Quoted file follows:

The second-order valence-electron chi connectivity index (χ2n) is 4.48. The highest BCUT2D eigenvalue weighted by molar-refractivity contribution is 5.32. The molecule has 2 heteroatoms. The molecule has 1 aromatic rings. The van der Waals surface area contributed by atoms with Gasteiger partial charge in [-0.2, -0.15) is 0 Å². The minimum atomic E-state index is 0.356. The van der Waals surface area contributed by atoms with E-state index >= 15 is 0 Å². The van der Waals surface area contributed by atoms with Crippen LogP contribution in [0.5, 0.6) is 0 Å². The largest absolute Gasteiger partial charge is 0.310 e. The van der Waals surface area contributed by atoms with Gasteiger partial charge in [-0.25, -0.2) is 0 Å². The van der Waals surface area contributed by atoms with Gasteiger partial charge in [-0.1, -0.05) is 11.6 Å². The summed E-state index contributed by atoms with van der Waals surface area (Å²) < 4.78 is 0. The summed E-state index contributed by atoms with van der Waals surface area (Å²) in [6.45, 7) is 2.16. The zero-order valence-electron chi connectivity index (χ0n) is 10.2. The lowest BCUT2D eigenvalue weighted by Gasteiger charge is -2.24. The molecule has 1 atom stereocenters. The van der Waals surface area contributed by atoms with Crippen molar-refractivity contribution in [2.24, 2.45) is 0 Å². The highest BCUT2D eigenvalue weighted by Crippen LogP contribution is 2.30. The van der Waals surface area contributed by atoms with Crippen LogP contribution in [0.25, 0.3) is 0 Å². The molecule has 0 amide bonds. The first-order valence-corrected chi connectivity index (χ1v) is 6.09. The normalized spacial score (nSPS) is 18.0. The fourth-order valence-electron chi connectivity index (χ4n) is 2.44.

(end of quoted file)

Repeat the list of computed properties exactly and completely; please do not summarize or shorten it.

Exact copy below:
The second-order valence-electron chi connectivity index (χ2n) is 4.48. The highest BCUT2D eigenvalue weighted by molar-refractivity contribution is 5.32. The molecule has 2 heteroatoms. The molecule has 1 aromatic rings. The van der Waals surface area contributed by atoms with Gasteiger partial charge in [-0.2, -0.15) is 0 Å². The minimum atomic E-state index is 0.356. The van der Waals surface area contributed by atoms with E-state index >= 15 is 0 Å². The van der Waals surface area contributed by atoms with Crippen LogP contribution in [0.5, 0.6) is 0 Å². The largest absolute Gasteiger partial charge is 0.310 e. The van der Waals surface area contributed by atoms with Gasteiger partial charge in [-0.25, -0.2) is 0 Å². The van der Waals surface area contributed by atoms with Gasteiger partial charge in [-0.1, -0.05) is 11.6 Å². The summed E-state index contributed by atoms with van der Waals surface area (Å²) < 4.78 is 0. The summed E-state index contributed by atoms with van der Waals surface area (Å²) in [6.45, 7) is 2.16. The zero-order valence-electron chi connectivity index (χ0n) is 10.2. The lowest BCUT2D eigenvalue weighted by Gasteiger charge is -2.24. The molecule has 1 atom stereocenters. The van der Waals surface area contributed by atoms with Crippen molar-refractivity contribution in [2.24, 2.45) is 0 Å². The highest BCUT2D eigenvalue weighted by Crippen LogP contribution is 2.30. The van der Waals surface area contributed by atoms with Crippen LogP contribution in [0.25, 0.3) is 0 Å². The molecule has 0 amide bonds. The first-order valence-corrected chi connectivity index (χ1v) is 6.09. The normalized spacial score (nSPS) is 18.0. The fourth-order valence-electron chi connectivity index (χ4n) is 2.44.